Most tattoo inks are composed of pigments that are suspended in a carrier solution. Contrary to popular belief, pigments usually are not vegetable dyes. Today's pigments primarily are metal salts. However, some pigments are plastics and there are probably some vegetable dyes too. The pigment provides the color of the tattoo. The purpose of the carrier is to disinfect the pigment suspension, keep it evenly mixed, and provide for ease of application.
Tattoos and Toxicity
However, there are important health risks associated with tattooing, both from the inherent toxicity of some of the substances involved and unhygienic practices. Pigments and tattoo inks are not regulated by the US Food and Drug Administration.
The oldest pigments came from using ground up minerals and carbon black. Today's pigments include the original mineral pigments, modern industrial organic pigments, a few vegetable-based pigments, and some plastic-based pigments. Allergic reactions, scarring, phototoxic reactions (i.e., reaction from exposure to light, especially sunlight), and other adverse effects are possible with many pigments. The plastic-based pigments are very intensely colored, but many people have reported reactions to them. There are also pigments that glow in the dark or in response to black (ultraviolet) light. These pigments are notoriously risky - some may be safe, but others are radioactive or otherwise toxic.
India ink is a generic term for a lamp black or carbon black ink, made from a finely ground carbon pigment in an aqueous solution with a binder. It can be thinned with water, yet it dries to a permanent, insoluble film. India inks first reached wide use in Europe in the seventeenth century, although crude recipes for them were already known in the sixteenth. Sticks of black ink that could be liquefied in water began to be imported from the East in the seventeenth century and were known as "Chinese ink" or "Indian ink" Local production followed.
It was found that this ink could produce beautiful grey washes as well. In the nineteenth and twentieth centuries India ink with its strong black tone when used in concentration became an ideal medium for the hard, precise lines of the metal pen.
Canaletto. San Marco: the Crossing and North Transept, with Musicians Singing. 1766. Pen and ink with washes.
Sumi Ink Stick
This black sumi stick is made from powdered carbon of burnt pine or lamp black and a binding agent. When its end is dipped in the water well of a suzuri and rubbed over the suzuri's level surface, carbon particles fall off and dissolve in the water to produce ink.
Artist watercolors contain a full pigment load, suspended in a binder, generally natural gum arabic. Conventional watercolors are sold in moist form, in a tube, and are thinned and mixed on a dish or palette. Use them on paper and other absorbent surfaces that have been primed to accept water-based paint. Clean up with soap and water.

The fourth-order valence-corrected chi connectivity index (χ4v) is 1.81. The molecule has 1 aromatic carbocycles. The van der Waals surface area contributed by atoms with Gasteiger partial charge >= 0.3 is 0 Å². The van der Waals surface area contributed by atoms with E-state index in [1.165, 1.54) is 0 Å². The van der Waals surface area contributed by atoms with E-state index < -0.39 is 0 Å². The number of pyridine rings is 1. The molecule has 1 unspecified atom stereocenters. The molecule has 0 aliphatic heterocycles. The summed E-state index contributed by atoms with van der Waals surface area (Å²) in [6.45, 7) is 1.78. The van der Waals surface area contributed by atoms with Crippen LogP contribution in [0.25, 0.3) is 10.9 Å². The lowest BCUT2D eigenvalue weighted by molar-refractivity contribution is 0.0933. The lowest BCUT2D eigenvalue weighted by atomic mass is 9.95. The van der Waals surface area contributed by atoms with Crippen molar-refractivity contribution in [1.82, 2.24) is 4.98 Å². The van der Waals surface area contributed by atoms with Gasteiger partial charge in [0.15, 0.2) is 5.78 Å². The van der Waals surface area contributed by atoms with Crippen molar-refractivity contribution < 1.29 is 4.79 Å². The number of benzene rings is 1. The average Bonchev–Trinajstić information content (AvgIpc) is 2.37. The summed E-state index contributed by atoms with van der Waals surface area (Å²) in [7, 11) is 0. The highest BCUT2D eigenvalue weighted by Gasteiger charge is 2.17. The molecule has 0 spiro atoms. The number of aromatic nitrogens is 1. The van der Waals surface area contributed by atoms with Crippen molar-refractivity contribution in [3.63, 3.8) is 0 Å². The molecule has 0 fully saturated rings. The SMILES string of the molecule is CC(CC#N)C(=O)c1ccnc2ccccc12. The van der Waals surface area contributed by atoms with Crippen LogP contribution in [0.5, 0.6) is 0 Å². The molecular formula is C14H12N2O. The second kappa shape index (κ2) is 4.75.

Liquid watercolors contain dyes as well as pigments, suspended in an aqueous medium. They are especially brilliant and transparent. Because they are moist and fluid, they are suited to thin washes and airbrush application as well as conventional brushwork. Many of the more brilliant colors are fugitive, so liquid watercolors are used most often for illustrations that will be scanned for reproduction.
Student grade watercolors have working characteristics similar to professional watercolors, but with lower concentrations of pigment, less expensive formulas, and a smaller range of colors. More expensive pigments are generally replicated by hues. Colors are designed to be mixed, although color strength is lower. Hues may not have the same mixing characteristics as regular full-strength colors.
Pan watercolors, available in professional as well as student and scholastic grades, offer pigment and binder in a dry form. Apply water with a brush to moisten the pan and lift pigment. Use a palette with indentations to mix colors. Pan watercolors are ideal for field and outdoor painting.
Scholastic watercolor pans contain inexpensive pigments and dyes suspended in a synthetic binder. Colors are chosen to be non-staining, easily washable, suitable for use even by young children with proper supervision. They are an excellent choice for teaching beginning artists the properties of color and the techniques of painting.
Gouache is an opaque watercolor paint. Whereas transparent watercolors allow you to see the "white" of the paper below the paint, gouache can be applied in solid colors. This allows an artist to paint in layers from dark to light.
Gouache dries to a matte finish, which makes it easy to scan or reproduce electronically, since there is no glossy shine.
Artist acrylics are designed for painting on canvas, boards, paper, panels, and other prepared surfaces. Highly pigmented, they are generally of consistency similar to oil paint, preserving brush strokes. They can be used with a variety of painting techniques, including impasto and knife painting.
Iridescent, pearlescent, interference, and metallic acrylics combine conventional pigments with powdered mica (aluminum silicate) or powdered bronze to achieve complex effects. Colors have shimmering or reflective characteristics, depending on the coarseness or fineness of the powder. Iridescent colors are used in both fine arts and crafts.
Artist oil paints contain a full pigment load, suspended in a binder, generally linseed oil or another drying oil such as safflower oil, poppy seed oil, or walnut oil. Use them on stretched canvas or boards that have been primed to accept oil paints. Clean-up with turpentine or mineral spirits.
Caution from Winsor & Newton
All colors are AP non-toxic, with the exception of the following colors, which bear the ACMI Caution Label:
Cobalt Violet, Cremnitz White, Flake White, Foundation White, Green Gold, Indian Yellow Deep, Juane Brilliant, Naples Yellow.